Business-like, isn't he?



Web-page design programs grow in tandem

by Alan Zisman (c) 1998. First published in Toronto Computes, October 1998

Adobe PageMill 3.0. $149
Adobe Systems Inc., San Jose, CA, 800-411-8657, 408-536-6000;

Symantec Visual Page, $129
Symantec Corp., Cupertino, CA, 800-441-7234; 541-334-6054;

There are a lot of people out there working with HTML, the language of the Web. Some would suggest that real Web page designers don?t need specialized tools?they?re happy working with the code directly, using Windows Notepad or the Mac?s SimpleText or something. Maybe a somewhat more comprehensive programmer?s editor, like BBEdit on the Mac.

But there?s a large market for tools that cover up the bare bones, and give designers something more akin to a desktop publisher?software that lets you create a Web page while looking at something that resembles the final output. Some of these tools are free?Netscape Composer is part of that company?s Communicator Suite. And not to be left behind, Microsoft includes Front Page Express as an optional component of Internet Explorer 4.0 and Windows 98.

These free tools are not bad?they let a wannabe Web designer graphically work with pages, adding images and links, and creating tables. But frames? Java? Image maps? Not with the freebies, thanks.

Other beginning users work with a program they?re already comfortable with, such as their word processor or desktop publisher, but again, find themselves either severely limited, or in the case of DTP software, too often creating slow-loading pages featuring out-and-out weird HTML code.

Last year, we took a look at two programs, Adobe PageMill and Symantec Visual Page which had a lot in common. Both were graphical Web page creation programs. Both started out on the Mac, and now are available for Windows as well. Both offered similar feature sets, and sold for similar prices (about CDN$120-150).

They have somewhat different interfaces, and when push came to shove, last year, we found Symantec?s product offered a bit more than Adobe?s, and awarded it the prize.

But now, continuing in synch, each has offered an updated version, so we?re taking another look, this time at Adobe PageMill 3.0 vs Symantec Visual Page 2.0. We looked at the Windows versions; again in synch, both companies released those prior to the Mac version. We?ve previously looked at another similar product, HomePage 3.0, from Apple?s FileMaker (formerly Claris) division.

Staying in synch, the biggest additions to both (along with HomePage), are site management features (previously included by Adobe in a separate, Mac-only product, SiteMill). These make it easier to maintain a collection of interlinked pages, to find broken links, and more.  Drag a page to a different location on the outline, and links throughout the site automatically update to reflect the changes. Correct an e-mail address, and it is fixed throughout the site.

Both allow users to preview pages, either in the editing program, or in the browser(s) of their choice. Both allow live Java applets in the editing window (PageMill also allows ActiveX applets). Such features help narrow the gap between these programs and heavy-weights such as Microsoft Front Page.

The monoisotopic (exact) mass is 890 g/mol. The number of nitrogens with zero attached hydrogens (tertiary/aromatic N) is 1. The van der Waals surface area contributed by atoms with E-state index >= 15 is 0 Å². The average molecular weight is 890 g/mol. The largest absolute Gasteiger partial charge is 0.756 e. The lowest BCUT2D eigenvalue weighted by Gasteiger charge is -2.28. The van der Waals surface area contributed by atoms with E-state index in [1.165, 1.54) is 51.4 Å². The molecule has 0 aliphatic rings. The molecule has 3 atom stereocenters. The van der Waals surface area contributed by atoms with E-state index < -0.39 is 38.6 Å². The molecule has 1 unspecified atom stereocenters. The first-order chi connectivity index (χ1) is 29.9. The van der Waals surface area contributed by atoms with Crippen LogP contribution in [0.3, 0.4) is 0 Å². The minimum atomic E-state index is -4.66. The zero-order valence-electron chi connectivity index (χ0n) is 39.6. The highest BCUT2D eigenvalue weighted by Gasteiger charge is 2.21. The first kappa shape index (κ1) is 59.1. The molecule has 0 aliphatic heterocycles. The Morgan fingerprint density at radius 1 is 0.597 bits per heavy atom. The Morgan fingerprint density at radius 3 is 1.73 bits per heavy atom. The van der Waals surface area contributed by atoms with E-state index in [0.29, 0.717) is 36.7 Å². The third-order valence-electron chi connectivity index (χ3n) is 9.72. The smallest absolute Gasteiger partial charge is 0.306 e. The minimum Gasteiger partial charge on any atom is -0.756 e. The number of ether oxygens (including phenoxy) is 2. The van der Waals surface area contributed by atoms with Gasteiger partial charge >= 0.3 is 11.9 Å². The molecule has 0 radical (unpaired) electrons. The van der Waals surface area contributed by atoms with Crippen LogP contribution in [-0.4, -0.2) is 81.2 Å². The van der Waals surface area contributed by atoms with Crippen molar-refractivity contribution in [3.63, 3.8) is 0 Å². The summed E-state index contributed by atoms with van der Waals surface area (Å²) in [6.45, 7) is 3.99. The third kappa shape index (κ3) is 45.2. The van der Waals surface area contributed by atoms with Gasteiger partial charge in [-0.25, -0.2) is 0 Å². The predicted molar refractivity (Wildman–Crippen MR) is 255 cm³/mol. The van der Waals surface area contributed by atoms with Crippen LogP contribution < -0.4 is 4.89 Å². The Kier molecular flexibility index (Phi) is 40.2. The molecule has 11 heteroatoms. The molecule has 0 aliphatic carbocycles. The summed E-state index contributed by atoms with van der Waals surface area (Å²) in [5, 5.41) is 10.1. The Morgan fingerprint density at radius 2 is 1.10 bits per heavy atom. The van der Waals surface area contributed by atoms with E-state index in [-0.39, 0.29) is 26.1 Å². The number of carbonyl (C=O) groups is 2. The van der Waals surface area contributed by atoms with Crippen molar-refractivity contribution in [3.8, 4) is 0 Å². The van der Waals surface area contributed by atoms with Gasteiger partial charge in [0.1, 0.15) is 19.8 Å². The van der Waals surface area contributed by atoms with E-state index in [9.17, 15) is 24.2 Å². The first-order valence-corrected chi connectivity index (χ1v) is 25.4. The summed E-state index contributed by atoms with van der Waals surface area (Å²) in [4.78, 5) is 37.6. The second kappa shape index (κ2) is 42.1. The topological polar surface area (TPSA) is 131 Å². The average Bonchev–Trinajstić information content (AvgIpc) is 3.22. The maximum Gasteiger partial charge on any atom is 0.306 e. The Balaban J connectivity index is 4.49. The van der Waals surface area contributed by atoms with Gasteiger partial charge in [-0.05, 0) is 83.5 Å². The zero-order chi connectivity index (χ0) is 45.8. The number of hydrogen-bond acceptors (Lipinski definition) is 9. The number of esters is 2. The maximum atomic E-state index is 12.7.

At the same time, both lack support for some advanced features like Dynamic HTML. Visual Page still doesn?t allow for borderless frames, though that?s now included in PageMill. However, to keep things even, only Visual Page lets users create pages with frames that include a frame-less version for older browsers.

I liked PageMill?s Property Inspector?a floating toolbox, whose contents change depending on what?s currently selected. It makes it easy to change virtually any part of your Web page. Also nice is the pasteboard for storing graphics and text until you?re ready to use them. The program?s find feature allows you to drag in an image, and use it to replace another throughout the entire Web site.

PageMill includes PhotoShop LE, a powerful way to work on graphics (though nowhere near as nice as Adobe?s new, web-focused ImageReady graphics program). Visual Page lacks any graphics-creation add-ins.

Missing from PageMill however are templates. It?s not as easy as it should be to apply a standardized design to a site?s worth of pages. No support for cascading style sheets, which are supported in Visual Page. Awkwardly, when you view source code in PageMill, it?s displayed within the graphic view?s frame, rather than in a separate window, as in Visual Page. If you start with a narrow frame, it may become impossible to read the code.

While both programs offer slim, printed Get Started manuals, only Visual Page includes a printed main manual?the rest of PageMill?s documentation is on the CD in Adobe Acrobat format, which is difficult to read on-screen without excessive scrolling.

There?s no clear winner in this competition?if you?re looking to create and maintain a relatively simple Web or intranet site, you won?t go far wrong with either of these programs. While neither offers the wealth of features of a more powerful program like Microsoft Front Page, they are both easier to use. As well, both create reasonably clean code that will work equally well in both major browser. Either will prove a good choice for the target audience: home users, schools, and small businesses.

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Alan Zisman is a Vancouver educator, writer, and computer specialist. He can be reached at E-mail Alan